by William McIlvaney
chapter is told from the point of view of Harkness, a young man
assisting Laidlaw on the case. It opens using the sound from a
TV set to underscore the contrast between this life and the life
that is going on in the streets of Glasgow. His mind can not get
away from the case and it trivializes the life he observes in
the flat of his girlfriend, Mary and her family.
- "All of us at some time
or other," the minister was saying, "have been to the
seaside." It wasn't exactly a riveting start. "The
sea attracts us. Yet we hardly stop to think of it as the source
of all life. For us it's hardly more than a social amenity. Weather
permitting - and that's all too rare, I can hear you say, in
Scotland - we fill the car with food and children and go down
to the sea on trips. We play. We laugh. We splash water on one
another. We eat our sandwiches. And it's not until Wee Johnny
finds himself in difficulties or Wee Mary is caught in the current
- or perhaps a stranger drowns - that we remember the awe-inspiring
power of the sea. In some ways, the presence of God is like that."
- Harkness was finding it hard
to focus on who he was. He found it impossible to connect himself
as he was with Mary's mother offering him "a wee cup of
tea" and home - made ginger biscuits. He sat eating biscuits
while the photograph of Jennifer Lawson weighed on him like the
corpse, while Mary's father sat watching "Late Call"
on the telly as if it was news of Armageddon.
- The room seemed as unreal as
a stage - set. They all seemed to know their parts. He watched
Mary's father, trying to catch a glimmer of dismissal of what
he was hearing. There was nothing. Mary's father stared solemnly
at the set as if the minister was telling him something. Harkness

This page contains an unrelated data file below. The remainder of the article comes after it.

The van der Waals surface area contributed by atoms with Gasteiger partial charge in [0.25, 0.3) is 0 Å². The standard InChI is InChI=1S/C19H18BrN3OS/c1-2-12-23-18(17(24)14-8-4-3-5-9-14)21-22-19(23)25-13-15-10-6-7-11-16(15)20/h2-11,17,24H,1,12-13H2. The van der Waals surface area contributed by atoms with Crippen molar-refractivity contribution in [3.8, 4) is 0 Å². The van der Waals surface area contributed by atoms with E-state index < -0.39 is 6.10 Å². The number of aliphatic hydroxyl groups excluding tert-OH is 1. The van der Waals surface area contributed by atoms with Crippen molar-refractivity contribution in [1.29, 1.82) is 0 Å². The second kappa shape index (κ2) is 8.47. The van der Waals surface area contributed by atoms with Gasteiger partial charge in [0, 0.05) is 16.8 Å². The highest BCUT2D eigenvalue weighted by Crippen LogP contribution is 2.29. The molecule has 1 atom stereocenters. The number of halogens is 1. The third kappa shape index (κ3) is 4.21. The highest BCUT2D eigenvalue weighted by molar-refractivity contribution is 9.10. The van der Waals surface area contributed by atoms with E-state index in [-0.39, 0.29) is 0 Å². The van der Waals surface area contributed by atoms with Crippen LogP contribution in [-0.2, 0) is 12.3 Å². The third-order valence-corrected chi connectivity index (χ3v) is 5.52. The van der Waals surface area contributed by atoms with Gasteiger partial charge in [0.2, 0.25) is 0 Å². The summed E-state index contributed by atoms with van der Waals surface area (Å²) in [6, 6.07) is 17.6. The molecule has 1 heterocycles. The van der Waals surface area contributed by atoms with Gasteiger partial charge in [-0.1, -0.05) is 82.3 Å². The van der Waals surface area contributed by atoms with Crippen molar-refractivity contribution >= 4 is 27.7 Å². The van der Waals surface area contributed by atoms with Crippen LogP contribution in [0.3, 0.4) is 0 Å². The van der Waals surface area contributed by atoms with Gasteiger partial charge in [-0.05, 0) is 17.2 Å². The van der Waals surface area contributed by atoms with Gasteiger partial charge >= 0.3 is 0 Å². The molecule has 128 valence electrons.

began to worry about Mary's father. He also began to worry about
ministers who clasp their hands across their knees and talk about
God as if they were His uncle, who seem to suggest that He's
not such a bad lad when you get to know Him and that whatever
His past, He means well in the future. He also began to worry
about Mary's mother making ginger biscuits and about Mary. Harkness
began to worry about everything.
- He felt bruised with contradictions.
Where he had been was being mocked by where he was. Yet both
were Glasgow. He had always liked the place, but he had never
been more aware of it than tonight. Its force came to him in
contradictions. Glasgow was home - made ginger biscuits and Jennifer
Lawson dead in the park. It was the sententious niceness of the
Commander and the threatened abrasiveness of Laidlaw. It was
Milligan, insensitive as a mobile slab of cement, and Mrs Lawson,
witless with hurt. It was the right hand knocking you down and
the left hand picking up up, while the mouth alternated apology
- Tomorrow with Laidlaw he would
no doubt see some of it he had never seen before. Jealous of
his own affection for the place, he reminded himself that what
he would see would only be a very small part of the whole.
- "Tonight let us reflect
for a moment on this great mystery which surrounds us,"
the minister was saying.
- Harkness's thoughts were a secular
gloss on the minister's words. He watched Mary's father complacently
watching television, her mother reading the Sunday Post, Mary
herself putting papers in her briefcase for tomorrow's teaching
- each with a finger in the dyke of their own illusions. He decided,
to his surprise, that he didn't want to share their illusions.
He wasn't sure, as he had thought he was, that he and Mary would
be getting engaged. The things which were happening outside,
and which he didn't know about, seemed more real to him than
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